Seal securely, label and freeze. Squeeze out as much excess air as possible from the freezer bags after putting the cream cubes inside. Once the bags are sealed securely and labeled, they are ready to freeze!

While freezing in ice cube trays is a great method to freeze cream in portions, it is not the only one. The next method is also preferred by many people.

Freezing Clotted Cream in Portions

Time Taken: 10-15 minutes

What You Need:

  • Small airtight heavy-duty freezer bags

This is the other, really good method to freeze clotted cream in portions that does not involve as much hassle as freezing them in ice cube trays.

Pour the clotted cream according to portions in small airtight freezer bags

You can also use a sturdy spoon if it helps make it easier. Remember to not fill the freezer bags to the brim. Leave around an inch of space as the cream will expand while freezing.

Seal the freezer bags carefully

As soon as you are transferring the clotted cream portions into the freezer bags, seal them securely after squeezing out all the excess air from them.

Clotted-bag all the bags

This is highly recommended as it helps give your clotted cream the added layer of protection it requires to survive the freezer burns in the freezer. Just be sure to make all the bags involved totally airtight.

This goes without saying, but using good quality, totally airtight and watertight freezer bags is central to making sure your clotted cream stays well in the freezer.

Label the bags and freeze

Label all the bags with the storage date, so that you do not end up forgetting to use them up in time and keeping them in the freezer indefinitely. They are good to freeze!

Freezing in portions is always recommended for freezing any foods, as this makes sure that you are able to only take and use as much as you need at a time without having to touch or thaw the rest or get into re-freezing them, which is strictly advised against.

How to Freeze Buttercream

Time Taken: 15-20 minutes

What You Need:

  • Large, airtight, freezer friendly, preferably glass container
  • Sturdy spoon

Freezing buttercream is a fairly simple process that does not take too much time or effort. All you require is a large, airtight, freezer friendly, preferably glass container that can be sealed off securely.

Put buttercream inside container

Using a sturdy spoon or ladle, carefully transfer all of your buttercream frosting into the freezer container.

Seal carefully

We really cannot understate the importance of sealing off the lid of the container tightly and securely.

Make sure the container is totally airtight and watertight. Remember any exposure to air or moisture within your freezer can completely ruin your buttercream.

Label and freeze

Once sealed properly, label your container with the date so that there are no mishaps when it comes to consuming the buttercream within the advised time period.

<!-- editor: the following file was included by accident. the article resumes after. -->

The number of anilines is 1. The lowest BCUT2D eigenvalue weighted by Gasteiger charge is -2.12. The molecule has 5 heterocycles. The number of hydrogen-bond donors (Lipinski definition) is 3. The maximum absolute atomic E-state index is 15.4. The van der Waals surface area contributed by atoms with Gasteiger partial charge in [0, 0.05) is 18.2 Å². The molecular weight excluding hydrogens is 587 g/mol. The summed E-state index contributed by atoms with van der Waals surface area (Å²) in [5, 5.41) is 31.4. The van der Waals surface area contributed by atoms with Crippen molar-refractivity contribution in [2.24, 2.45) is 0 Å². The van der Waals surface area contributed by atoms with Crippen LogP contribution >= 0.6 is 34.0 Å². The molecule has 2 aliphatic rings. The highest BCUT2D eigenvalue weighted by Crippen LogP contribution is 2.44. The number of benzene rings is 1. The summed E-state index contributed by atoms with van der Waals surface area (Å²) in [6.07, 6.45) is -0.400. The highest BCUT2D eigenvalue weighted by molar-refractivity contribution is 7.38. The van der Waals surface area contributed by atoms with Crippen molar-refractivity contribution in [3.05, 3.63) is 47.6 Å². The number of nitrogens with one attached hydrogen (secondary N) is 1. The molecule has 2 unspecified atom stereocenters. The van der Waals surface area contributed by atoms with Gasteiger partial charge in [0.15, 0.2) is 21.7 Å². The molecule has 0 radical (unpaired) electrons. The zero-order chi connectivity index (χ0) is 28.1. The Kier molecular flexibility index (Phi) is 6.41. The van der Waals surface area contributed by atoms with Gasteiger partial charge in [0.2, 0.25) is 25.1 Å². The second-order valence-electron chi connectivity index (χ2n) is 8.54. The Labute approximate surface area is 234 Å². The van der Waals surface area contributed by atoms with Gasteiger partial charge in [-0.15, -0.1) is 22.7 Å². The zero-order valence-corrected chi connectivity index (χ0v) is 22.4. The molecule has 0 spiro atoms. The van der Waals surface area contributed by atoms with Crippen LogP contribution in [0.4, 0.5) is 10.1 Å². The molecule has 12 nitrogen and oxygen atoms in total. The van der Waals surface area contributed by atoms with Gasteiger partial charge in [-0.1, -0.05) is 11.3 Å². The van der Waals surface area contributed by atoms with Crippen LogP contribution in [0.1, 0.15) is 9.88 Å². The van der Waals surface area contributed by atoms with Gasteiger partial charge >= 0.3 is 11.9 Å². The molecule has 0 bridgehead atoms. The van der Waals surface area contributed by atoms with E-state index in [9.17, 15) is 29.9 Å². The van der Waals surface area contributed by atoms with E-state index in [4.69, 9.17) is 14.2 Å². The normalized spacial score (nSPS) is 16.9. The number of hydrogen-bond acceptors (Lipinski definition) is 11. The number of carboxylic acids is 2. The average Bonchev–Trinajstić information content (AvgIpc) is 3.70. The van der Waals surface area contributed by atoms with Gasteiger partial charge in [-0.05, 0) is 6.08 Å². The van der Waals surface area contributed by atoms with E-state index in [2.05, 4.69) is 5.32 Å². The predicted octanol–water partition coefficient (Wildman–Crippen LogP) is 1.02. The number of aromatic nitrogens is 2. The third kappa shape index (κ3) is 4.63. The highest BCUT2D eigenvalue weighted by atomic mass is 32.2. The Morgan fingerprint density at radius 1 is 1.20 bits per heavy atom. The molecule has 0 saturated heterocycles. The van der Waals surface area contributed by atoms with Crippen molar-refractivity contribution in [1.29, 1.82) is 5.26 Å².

There, your buttercream is ready to freeze! So simple, was it not? For a visual guide, you can also go ahead and refer to:

How Long Can You Freeze Clotted Cream?

If frozen following the right method and technique with all the steps having been followed properly and if made sure that the bags or containers have been sealed carefully and made totally airtight and watertight, your clotted cream can freeze for five to six months.

Note that it works best if the clotted cream you are freezing is totally fresh, otherwise it won’t freeze well at all.

In addition, make sure you seal the containers or freezer bags really well before putting them in the freezer. A vacuum sealer or straw could help with that significantly.

How to Store Frozen Clotted Cream?

Clotted cream can be kept in freezer storage in airtight freezer bags in a number of different ways, as has been discussed earlier. They can be frozen into cubes, in silicone molds, as dollops, or simply in portions, or even all together.

Whichever method you go with, the sealing and freezing needs to be done very carefully; good quality airtight and watertight freezer bags or containers need to be used.

It needs to be ensured that the clotted cream is frozen at the same consistent temperature while in the freezer.

How to Defrost Frozen Clotted Cream?

The best way to defrost frozen clotted cream is to transfer it to the refrigerator from the freezer and let it thaw overnight. In case of texture changes, giving the cream a good whip helps. There are specific methods for defrosting, based on your method of freezing.

In case of just the clotted cream itself, you can thaw in the fridge, or even in some cases, add the cream directly into cooking dishes such as soups, curries or stews, and let the heat melt it into the dish.

Do know, however, that the cream will most possibly be a little runny afterwards. The same applies for clotted cream cubes.

Each cube should hold roughly one teaspoon of clotted cream, so you can use them accordingly to add directly into cooking recipes that require small amounts of clotted cream.